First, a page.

What Does a Pharmacist Do?
Learn About the Salary, Required Skills, & More
Pharmacists dispense prescription medication along with key information, such as side effects, contraindications with other medicines, and a range of other concerns. They also walk customers through their physicians' dosage and usage instructions to ensure medications are safely and effectively consumed.
Pharmacist Duties & Responsibilities
Tasks pharmacists typically perform include:
- Dispensing or supervising the dispensation of medications and related supplies, according to physicians' prescriptions
- Reviewing prescriptions for accuracy
- Checking for drug interactions
- Compounding medications and preparing special solutions
- Counseling patients regarding appropriate use of medications
- Overseeing daily ordering, as well as automatic refills
- Collaborating with other healthcare professionals to plan, monitor, review, and evaluate patient effectiveness
- Recommending drug therapy changes when appropriate
- Ensuring the pharmacy complies with all local, state, and federal regulations
- Educating patients and staff on drug therapies
A pharmacist's salary is based on education and level of experience. According to the U.S. Bureau of Labor Statistics, 2017, pharmacists earned the following salary:
- Median annual salary: $124,170 ($59.70/hour)
- Top 10% annual salary: $159,410 ($76.64/hour)
- Bottom 10% annual salary: $87,420 ($42.03/hour)
Education Requirements & Qualifications
Those interested in becoming a pharmacist must have the following education and certifications:
- College degree: You must earn Doctor of Pharmacy degree, known as a "Pharm.D." from a pharmacy program accredited by the Accreditation Council for Pharmacy Education (ACPE). Programs typically last six years, but those who have already completed two years of college may apply to a four-year pharmacy program. Most schools require applicants to take the Pharmacy College Admissions Test (PCAT).
- Courses: Course curricula includes pharmaceutics and pharmaceutical chemistry, pharmacology (effects of drugs on the body), toxicology, and pharmacy administration.
- Training: Following graduation from a Pharm.D. program, pharmacists seeking an advanced position, such as a clinical pharmacy or research job, may need to complete a one- to two-year residency. Pharmacists who choose to complete the two-year residency option receive additional training in a specialty area such as internal medicine or geriatric care.
- Licensing: Each U.S. state licenses pharmacists and has its own set of requirements. All applicants must pass the North American Pharmacist Licensure Exam (NAPLEX), administered by the National Association of Boards of Pharmacy (NABP). Most states also require graduates to pass a pharmacy law test known as the Multistate Pharmacy Jurisprudence Exam (MPJE). Also, pharmacists who administer vaccinations and immunizations need to be certified in most states.
Pharmacist Skills & Competencies
Those interested in becoming a pharmacist should possess the following skills:
- Reading comprehension: The ability to understand written information.
- Active listening: The ability to understand customers, medical staff, and coworkers.
- Verbal communication: The ability to provide clear and concise instructions for administering medication to patients, caretakers, and other healthcare workers.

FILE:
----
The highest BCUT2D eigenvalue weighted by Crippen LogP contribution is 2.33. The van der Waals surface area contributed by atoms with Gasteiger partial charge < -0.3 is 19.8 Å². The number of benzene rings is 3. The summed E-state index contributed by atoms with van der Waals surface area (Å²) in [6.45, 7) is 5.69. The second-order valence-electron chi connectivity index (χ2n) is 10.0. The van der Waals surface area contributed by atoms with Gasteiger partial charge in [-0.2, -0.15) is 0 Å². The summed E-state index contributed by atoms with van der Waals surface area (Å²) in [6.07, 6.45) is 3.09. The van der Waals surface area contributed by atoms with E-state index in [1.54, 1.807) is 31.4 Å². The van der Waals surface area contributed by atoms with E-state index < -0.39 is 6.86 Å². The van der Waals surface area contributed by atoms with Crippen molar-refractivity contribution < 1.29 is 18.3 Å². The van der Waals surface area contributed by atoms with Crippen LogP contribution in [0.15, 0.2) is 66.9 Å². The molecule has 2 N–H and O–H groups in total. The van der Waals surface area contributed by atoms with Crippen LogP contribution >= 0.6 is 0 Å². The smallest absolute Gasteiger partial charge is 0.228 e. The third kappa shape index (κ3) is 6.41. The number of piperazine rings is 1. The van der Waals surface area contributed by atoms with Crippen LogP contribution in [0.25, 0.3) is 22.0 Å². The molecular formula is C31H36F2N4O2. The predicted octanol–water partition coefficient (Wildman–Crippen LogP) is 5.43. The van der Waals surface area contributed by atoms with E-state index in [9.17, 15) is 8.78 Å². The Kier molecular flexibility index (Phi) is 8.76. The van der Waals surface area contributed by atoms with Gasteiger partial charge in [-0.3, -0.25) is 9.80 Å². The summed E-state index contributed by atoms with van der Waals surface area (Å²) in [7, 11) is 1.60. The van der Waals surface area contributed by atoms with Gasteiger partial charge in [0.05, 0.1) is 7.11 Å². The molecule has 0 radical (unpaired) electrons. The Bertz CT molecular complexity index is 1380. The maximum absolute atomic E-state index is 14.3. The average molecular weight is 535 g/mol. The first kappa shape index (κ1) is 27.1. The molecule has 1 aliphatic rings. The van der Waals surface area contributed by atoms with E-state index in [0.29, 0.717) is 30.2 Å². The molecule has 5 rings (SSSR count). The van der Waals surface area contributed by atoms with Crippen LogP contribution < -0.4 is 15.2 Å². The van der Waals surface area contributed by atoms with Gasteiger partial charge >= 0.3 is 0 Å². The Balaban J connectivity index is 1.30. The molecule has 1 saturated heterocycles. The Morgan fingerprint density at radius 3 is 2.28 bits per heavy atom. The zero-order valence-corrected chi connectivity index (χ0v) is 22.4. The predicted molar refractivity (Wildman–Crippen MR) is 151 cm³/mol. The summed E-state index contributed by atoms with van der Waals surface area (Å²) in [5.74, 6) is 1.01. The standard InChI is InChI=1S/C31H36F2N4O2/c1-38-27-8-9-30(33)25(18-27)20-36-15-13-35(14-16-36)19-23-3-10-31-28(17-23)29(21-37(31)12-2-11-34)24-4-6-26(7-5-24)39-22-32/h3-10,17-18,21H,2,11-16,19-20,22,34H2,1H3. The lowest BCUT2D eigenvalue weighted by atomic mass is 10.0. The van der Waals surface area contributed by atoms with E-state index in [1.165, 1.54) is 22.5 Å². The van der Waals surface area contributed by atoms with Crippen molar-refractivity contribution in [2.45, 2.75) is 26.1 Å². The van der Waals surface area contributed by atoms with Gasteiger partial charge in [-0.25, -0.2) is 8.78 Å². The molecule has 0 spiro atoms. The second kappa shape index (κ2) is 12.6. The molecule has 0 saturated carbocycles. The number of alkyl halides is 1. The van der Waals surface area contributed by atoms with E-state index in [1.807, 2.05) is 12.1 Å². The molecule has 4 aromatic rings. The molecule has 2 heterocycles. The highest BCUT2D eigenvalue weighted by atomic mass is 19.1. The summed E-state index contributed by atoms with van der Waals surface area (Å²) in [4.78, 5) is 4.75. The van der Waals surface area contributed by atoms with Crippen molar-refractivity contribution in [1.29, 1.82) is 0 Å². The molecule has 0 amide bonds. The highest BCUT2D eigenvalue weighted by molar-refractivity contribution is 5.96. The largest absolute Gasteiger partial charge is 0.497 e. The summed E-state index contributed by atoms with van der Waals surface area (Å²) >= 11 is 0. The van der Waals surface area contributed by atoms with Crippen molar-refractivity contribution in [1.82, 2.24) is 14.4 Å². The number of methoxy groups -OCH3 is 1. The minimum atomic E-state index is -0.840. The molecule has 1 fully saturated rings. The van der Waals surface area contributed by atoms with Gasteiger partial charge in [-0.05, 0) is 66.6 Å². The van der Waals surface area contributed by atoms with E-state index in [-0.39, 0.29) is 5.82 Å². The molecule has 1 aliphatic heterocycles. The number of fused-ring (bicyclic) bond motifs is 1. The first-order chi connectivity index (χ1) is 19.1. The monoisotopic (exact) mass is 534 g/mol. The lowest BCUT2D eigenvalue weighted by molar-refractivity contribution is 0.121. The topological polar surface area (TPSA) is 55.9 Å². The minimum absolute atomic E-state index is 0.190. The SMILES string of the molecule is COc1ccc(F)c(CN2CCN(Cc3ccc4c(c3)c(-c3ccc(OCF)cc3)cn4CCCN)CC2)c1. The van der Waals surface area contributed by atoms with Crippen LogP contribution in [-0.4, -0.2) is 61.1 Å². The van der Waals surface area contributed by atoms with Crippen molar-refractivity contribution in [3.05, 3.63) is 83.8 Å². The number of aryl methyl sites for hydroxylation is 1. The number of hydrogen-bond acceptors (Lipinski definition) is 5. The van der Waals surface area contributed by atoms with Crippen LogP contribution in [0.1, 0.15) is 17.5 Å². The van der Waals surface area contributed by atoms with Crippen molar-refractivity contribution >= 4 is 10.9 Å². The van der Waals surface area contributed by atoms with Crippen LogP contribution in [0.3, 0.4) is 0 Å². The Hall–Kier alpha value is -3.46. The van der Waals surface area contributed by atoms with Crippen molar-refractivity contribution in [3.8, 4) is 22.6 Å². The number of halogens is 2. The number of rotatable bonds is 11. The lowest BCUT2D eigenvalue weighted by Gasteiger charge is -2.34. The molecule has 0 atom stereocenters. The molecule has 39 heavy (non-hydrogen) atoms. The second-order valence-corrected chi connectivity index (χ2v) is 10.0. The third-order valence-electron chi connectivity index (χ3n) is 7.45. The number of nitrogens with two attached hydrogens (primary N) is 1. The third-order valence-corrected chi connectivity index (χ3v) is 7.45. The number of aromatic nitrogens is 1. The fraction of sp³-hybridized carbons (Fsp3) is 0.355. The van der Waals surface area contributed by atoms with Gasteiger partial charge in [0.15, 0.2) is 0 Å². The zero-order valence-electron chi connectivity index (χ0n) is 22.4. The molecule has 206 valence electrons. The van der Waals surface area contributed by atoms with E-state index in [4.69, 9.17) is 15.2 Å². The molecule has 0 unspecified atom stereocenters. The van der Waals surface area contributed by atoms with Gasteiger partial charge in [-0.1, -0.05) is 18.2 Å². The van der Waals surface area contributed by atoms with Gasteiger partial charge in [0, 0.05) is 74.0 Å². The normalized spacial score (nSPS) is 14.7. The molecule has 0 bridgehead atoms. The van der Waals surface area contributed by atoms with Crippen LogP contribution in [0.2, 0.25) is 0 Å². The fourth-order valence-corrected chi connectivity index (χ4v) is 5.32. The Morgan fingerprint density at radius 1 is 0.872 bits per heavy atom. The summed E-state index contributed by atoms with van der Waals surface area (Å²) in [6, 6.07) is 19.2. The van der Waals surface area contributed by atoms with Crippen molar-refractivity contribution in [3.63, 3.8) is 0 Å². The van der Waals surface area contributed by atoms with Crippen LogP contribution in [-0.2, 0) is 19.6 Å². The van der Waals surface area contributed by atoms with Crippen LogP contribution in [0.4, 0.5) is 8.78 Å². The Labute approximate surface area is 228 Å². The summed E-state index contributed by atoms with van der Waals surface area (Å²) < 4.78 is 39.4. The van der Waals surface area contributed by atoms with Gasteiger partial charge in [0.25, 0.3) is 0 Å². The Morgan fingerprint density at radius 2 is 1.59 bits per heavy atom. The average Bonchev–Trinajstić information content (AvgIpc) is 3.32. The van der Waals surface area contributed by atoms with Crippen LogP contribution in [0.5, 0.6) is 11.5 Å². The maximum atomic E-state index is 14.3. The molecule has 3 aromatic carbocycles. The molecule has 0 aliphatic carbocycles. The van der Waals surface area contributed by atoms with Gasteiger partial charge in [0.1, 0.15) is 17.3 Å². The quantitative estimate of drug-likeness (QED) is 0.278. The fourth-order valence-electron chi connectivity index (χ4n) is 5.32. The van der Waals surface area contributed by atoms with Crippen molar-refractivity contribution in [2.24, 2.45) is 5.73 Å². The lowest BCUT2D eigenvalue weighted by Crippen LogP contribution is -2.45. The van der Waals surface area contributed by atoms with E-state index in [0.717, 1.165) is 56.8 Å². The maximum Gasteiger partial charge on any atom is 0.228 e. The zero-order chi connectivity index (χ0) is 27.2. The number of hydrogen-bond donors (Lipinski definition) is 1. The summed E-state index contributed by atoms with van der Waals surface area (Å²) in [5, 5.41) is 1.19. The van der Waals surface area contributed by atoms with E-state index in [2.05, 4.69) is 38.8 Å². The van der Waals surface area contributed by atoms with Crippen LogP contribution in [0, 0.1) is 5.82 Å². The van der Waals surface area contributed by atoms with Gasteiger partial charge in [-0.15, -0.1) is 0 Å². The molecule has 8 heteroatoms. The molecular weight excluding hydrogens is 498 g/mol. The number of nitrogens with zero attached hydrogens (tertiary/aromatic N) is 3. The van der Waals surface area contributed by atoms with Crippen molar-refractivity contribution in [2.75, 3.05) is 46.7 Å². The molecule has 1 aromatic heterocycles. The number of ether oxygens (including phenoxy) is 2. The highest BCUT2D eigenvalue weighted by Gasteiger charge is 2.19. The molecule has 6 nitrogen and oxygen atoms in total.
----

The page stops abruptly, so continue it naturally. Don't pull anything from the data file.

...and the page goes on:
- Critical thinking: The ability to solve problems and weigh the merits of different possible solutions.
- Attention to detail: The ability to carry out tasks with granular precision.
- Physical stamina: The ability to spend the majority of your shift standing up.
- Compassion: The ability to provide friendly consultations, vaccinations, and service.
According to the U.S. Bureau of Labor Statistics, 2017, employment of pharmacists is expected to continue to grow 6% to 2026. This increase is partly due to the medical needs of aging baby boomers, increases in chronic diseases such as diabetes, and scientific advances in new medications.
Some pharmacists work for the government and the military, while others work for private companies. Pharmacists spend a great deal of time working indoors, standing on their feet.
Most pharmacists work full-time, however, one in five may work part-time shifts. Because many pharmacies are open at all hours, some pharmacists work nights and weekends.
Comparing Similar Jobs
People interested in a career as a pharmacist should also consider the following career paths. Here's a list of similar jobs, along with their median annual salary:
- Biochemist and biophysicist: $91,000
- Medical scientist: $82,080
- Pharmacy technician: $31,750
- Physician and surgeon: $208,000
- Registered nurse: $70,000
How to Get the Job
Look at resources such as Indeed, Monster, and CareerBuilder for the latest job postings. These sites also provide other helpful resources such as resume and cover letter writing tips, as well as interview techniques.
Join organizations to meet other members and gain additional information. The American College of Clinical Pharmacy (ACCP) provides an extensive listing of key organizations that provide educational, networking, and career opportunities for members.
|Description||Median Annual Wage (2016)||Minimum Required Education/Training|
|Pharmacy Technician||Helps pharmacists prepare prescription medications for customers||$30,920||6 Months to 2 Years of Formal Training or On-the-Job Training|
Diagnoses hearing and balance problems
|$75,980||Doctor of Audiology Degree|
|Optician||Fits eyeglasses and contact lenses based on optometrists' and ophthalmologists' prescriptions||$35,530||On-the-Job Training|
|Speech Pathologist||Provides therapy to people who have speech disorders||$74,680||Master's Degree in Speech-Language Pathology|
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